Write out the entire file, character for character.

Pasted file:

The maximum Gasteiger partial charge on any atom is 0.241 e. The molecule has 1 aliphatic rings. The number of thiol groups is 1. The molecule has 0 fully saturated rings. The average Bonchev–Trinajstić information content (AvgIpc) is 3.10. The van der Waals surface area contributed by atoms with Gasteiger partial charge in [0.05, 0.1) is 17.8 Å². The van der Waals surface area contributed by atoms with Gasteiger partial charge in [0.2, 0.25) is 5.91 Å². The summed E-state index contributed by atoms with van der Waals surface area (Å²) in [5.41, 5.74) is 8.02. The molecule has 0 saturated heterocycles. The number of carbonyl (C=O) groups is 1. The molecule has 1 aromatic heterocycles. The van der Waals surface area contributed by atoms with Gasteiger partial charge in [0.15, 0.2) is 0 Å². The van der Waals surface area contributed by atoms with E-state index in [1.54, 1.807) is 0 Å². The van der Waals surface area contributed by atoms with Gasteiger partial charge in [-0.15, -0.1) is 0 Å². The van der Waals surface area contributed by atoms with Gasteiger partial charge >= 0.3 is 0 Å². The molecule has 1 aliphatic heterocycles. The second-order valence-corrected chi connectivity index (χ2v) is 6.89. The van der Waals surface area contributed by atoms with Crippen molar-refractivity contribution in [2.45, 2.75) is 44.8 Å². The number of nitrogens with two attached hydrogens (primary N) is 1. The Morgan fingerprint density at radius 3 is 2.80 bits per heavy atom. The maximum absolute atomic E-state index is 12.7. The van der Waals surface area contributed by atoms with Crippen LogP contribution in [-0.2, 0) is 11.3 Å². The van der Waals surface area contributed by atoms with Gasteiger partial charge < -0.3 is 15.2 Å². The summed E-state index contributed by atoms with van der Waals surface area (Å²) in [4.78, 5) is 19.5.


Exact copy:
The maximum Gasteiger partial charge on any atom is 0.241 e. The molecule has 1 aliphatic rings. The number of thiol groups is 1. The molecule has 0 fully saturated rings. The average Bonchev–Trinajstić information content (AvgIpc) is 3.10. The van der Waals surface area contributed by atoms with Gasteiger partial charge in [0.05, 0.1) is 17.8 Å². The van der Waals surface area contributed by atoms with Gasteiger partial charge in [0.2, 0.25) is 5.91 Å². The summed E-state index contributed by atoms with van der Waals surface area (Å²) in [5.41, 5.74) is 8.02. The molecule has 0 saturated heterocycles. The number of carbonyl (C=O) groups is 1. The molecule has 1 aromatic heterocycles. The van der Waals surface area contributed by atoms with Gasteiger partial charge in [0.15, 0.2) is 0 Å². The van der Waals surface area contributed by atoms with E-state index in [1.54, 1.807) is 0 Å². The van der Waals surface area contributed by atoms with Gasteiger partial charge in [-0.15, -0.1) is 0 Å². The van der Waals surface area contributed by atoms with Gasteiger partial charge >= 0.3 is 0 Å². The molecule has 1 aliphatic heterocycles. The second-order valence-corrected chi connectivity index (χ2v) is 6.89. The van der Waals surface area contributed by atoms with Crippen molar-refractivity contribution in [2.45, 2.75) is 44.8 Å². The number of nitrogens with two attached hydrogens (primary N) is 1. The Morgan fingerprint density at radius 3 is 2.80 bits per heavy atom. The maximum absolute atomic E-state index is 12.7. The van der Waals surface area contributed by atoms with Crippen LogP contribution in [-0.2, 0) is 11.3 Å². The van der Waals surface area contributed by atoms with Gasteiger partial charge < -0.3 is 15.2 Å². The summed E-state index contributed by atoms with van der Waals surface area (Å²) in [4.78, 5) is 19.5.